A previous bone protective agent was given to 31% of patients and the rate of presence of visceral metastasis at randomization was 14%. Sites of disease at baseline included bone (87%), bone only (42%), lymph node (47%), soft tissue (14%), adrenal gland (1%), liver (4%), and lung (10%). Evidence of disease progression at baseline included prostate-specific antigen (90%), radiographic bone (36%), radiographic soft tissue of lymph node progression (26%). Tumor stage at diagnosis included T0-2 (26%), T3-4 (53%), and unknown (22%).

Lymph node stage at diagnosis included N0 (43%), N1 (24%), and unknown (33%). Metastasis stage at diagnosis included M0 (42%), M1 (35%), and unknown (23%). Sixty-six percent of patients at ≤10 at baseline and 64% reported worst pain during the past 24 hours between 0 and 1. The median prostate-specific antigen receptor at baseline is 31.2 ng/mL (range, 12.2-106.5). The median alkaline phosphatase at baseline was 91 IU/L (range, 68-138). Median lactate dehydrogenase at baseline was 188 IU/L (range, 167-221).

The median OS was 36.2 months (range, 32.8-38.8) in the experimental arm and 33.7 months (range, 31.2-38.3) in the control arm. In the experimental arm, the median time to the initiation of cytotoxic chemotherapy was 36.1 months (range, 32.2-42.6) compared to 34.2 months (range, 29.5-39.2) in the control arm (HR 0.94, 95% CI,0.78-1.13, P = .51). The time to chronic opioid use was 47 months (range, 39.2-NE) in the experimental arm and 53.3 months (range, 42-NE) in the control arm (HR 1.07, 95% CI, 0.87-1.32, P = 50). In the experimental arm, the time to pain progression was 21.8 months (range, 18-25.7) compared with 26.5 months (range, 22.6-29.5) in the control arm (HR 1.12, 95% CI, 0.95-1.33, P = 0.19). The objective response rate (ORR) was 38% at baseline, with 58% being responders in the experimental arm. In the control arm, the ORR was 33% with 53% being responders.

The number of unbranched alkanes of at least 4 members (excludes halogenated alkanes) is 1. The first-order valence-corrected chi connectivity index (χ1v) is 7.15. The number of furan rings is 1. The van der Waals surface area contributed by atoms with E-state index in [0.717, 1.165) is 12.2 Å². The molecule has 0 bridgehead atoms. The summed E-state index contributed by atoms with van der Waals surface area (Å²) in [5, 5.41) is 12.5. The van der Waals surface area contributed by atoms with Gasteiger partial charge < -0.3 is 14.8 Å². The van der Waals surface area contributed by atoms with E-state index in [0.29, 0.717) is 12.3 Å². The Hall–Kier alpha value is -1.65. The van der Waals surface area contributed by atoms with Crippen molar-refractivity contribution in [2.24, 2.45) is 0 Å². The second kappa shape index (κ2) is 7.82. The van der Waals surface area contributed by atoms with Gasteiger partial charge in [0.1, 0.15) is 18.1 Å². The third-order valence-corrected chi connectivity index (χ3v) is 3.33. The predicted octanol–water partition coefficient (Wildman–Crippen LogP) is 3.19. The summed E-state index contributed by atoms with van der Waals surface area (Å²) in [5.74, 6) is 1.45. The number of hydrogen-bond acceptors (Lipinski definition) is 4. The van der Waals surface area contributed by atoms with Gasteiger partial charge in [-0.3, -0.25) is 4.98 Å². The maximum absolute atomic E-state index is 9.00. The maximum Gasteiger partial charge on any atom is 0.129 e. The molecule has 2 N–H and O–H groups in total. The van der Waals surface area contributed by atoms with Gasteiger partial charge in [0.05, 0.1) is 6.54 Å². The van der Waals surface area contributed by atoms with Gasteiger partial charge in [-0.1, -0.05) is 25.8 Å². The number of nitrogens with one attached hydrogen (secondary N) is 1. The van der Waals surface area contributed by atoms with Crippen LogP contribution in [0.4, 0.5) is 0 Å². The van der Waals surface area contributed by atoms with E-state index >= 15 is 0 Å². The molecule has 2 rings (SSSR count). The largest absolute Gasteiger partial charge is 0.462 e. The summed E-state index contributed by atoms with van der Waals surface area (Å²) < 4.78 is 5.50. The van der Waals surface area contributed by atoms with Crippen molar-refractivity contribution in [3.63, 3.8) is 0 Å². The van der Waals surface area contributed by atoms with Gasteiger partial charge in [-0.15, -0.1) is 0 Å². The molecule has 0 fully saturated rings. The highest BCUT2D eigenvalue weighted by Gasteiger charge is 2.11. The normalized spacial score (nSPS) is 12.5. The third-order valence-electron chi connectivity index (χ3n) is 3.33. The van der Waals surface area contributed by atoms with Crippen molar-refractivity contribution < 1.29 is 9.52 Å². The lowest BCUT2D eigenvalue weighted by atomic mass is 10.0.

The median time to clinical progression was 16 months (range, 14.3-17.3) in the experimental arm and 18.1 months (range, 16.4-19.8) in the control arm (HR, 1.10; 95% CI, 0.96-1.27; P = 0.18). The time to second PFS was 31.8 months (range, 28.4-36.9) in the experimental arm and 30.2 months in the control arm (HR, 0.92; 95% CI, 0.78-1.08; P = 0.31).

Grade 3/4 adverse events (AEs) occurred at a rate of 60% in the experimental arm and 51% in the control arm. AEs led to death in 3% of patients in the experimental arm and 8% in the control arm. Treatment-related AEs in led to discontinuation in 9% of patients in the experimental arm and 6% in the control arm. 

“Despite the comparison with an active therapy and use as first-line treatment, apalutamide plus abiraterone/prednisone consistently improved radiographic progression-free survival in chemotherapy-naive mCRPC patients versus abiraterone/prednisone, while maintaining quality of life,” wrote study authors.

REFERENCE:
Saad F, Efstathiou E, Attard G, et al. Apalutamide plus abiraterone acetate and prednisone versus placebo plus abiraterone and prednisone in metastatic, castration-resistant prostate cancer (ACIS): a randomised, placebo-controlled, double-blind, multinational, phase 3 study. Lancet Oncol. 2021;22(11):1541-1559. doi: 10.1016/ S1470-2045(21)00402-2